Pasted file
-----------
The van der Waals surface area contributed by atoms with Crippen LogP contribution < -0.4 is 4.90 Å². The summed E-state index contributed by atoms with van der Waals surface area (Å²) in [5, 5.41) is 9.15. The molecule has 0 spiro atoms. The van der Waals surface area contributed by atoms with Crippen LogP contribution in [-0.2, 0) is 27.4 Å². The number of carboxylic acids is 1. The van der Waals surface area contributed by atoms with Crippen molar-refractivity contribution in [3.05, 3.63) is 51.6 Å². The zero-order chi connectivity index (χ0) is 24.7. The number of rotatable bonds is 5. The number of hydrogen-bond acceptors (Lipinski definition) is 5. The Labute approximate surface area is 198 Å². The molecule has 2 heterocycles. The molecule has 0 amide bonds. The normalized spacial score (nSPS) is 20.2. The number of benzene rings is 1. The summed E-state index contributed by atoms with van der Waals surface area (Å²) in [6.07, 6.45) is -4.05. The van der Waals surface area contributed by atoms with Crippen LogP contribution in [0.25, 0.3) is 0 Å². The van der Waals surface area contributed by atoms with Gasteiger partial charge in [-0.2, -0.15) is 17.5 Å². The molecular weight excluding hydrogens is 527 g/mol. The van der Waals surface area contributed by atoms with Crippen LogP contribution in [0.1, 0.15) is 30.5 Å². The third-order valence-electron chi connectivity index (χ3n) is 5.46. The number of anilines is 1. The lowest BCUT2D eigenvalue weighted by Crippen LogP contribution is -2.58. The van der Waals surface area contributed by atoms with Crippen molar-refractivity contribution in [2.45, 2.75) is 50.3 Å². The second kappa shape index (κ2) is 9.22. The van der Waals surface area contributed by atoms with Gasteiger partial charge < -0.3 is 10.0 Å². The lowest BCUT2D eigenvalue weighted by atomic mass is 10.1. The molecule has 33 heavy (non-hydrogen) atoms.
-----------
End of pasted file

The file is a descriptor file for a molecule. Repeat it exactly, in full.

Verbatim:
The van der Waals surface area contributed by atoms with Crippen LogP contribution < -0.4 is 4.90 Å². The summed E-state index contributed by atoms with van der Waals surface area (Å²) in [5, 5.41) is 9.15. The molecule has 0 spiro atoms. The van der Waals surface area contributed by atoms with Crippen LogP contribution in [-0.2, 0) is 27.4 Å². The number of carboxylic acids is 1. The van der Waals surface area contributed by atoms with Crippen molar-refractivity contribution in [3.05, 3.63) is 51.6 Å². The zero-order chi connectivity index (χ0) is 24.7. The number of rotatable bonds is 5. The number of hydrogen-bond acceptors (Lipinski definition) is 5. The Labute approximate surface area is 198 Å². The molecule has 2 heterocycles. The molecule has 0 amide bonds. The normalized spacial score (nSPS) is 20.2. The number of benzene rings is 1. The summed E-state index contributed by atoms with van der Waals surface area (Å²) in [6.07, 6.45) is -4.05. The van der Waals surface area contributed by atoms with Crippen LogP contribution in [0.25, 0.3) is 0 Å². The van der Waals surface area contributed by atoms with Gasteiger partial charge in [-0.2, -0.15) is 17.5 Å². The molecular weight excluding hydrogens is 527 g/mol. The van der Waals surface area contributed by atoms with Crippen LogP contribution in [0.1, 0.15) is 30.5 Å². The third-order valence-electron chi connectivity index (χ3n) is 5.46. The number of anilines is 1. The lowest BCUT2D eigenvalue weighted by Crippen LogP contribution is -2.58. The van der Waals surface area contributed by atoms with Crippen molar-refractivity contribution in [2.45, 2.75) is 50.3 Å². The second kappa shape index (κ2) is 9.22. The van der Waals surface area contributed by atoms with Gasteiger partial charge < -0.3 is 10.0 Å². The lowest BCUT2D eigenvalue weighted by atomic mass is 10.1. The molecule has 33 heavy (non-hydrogen) atoms.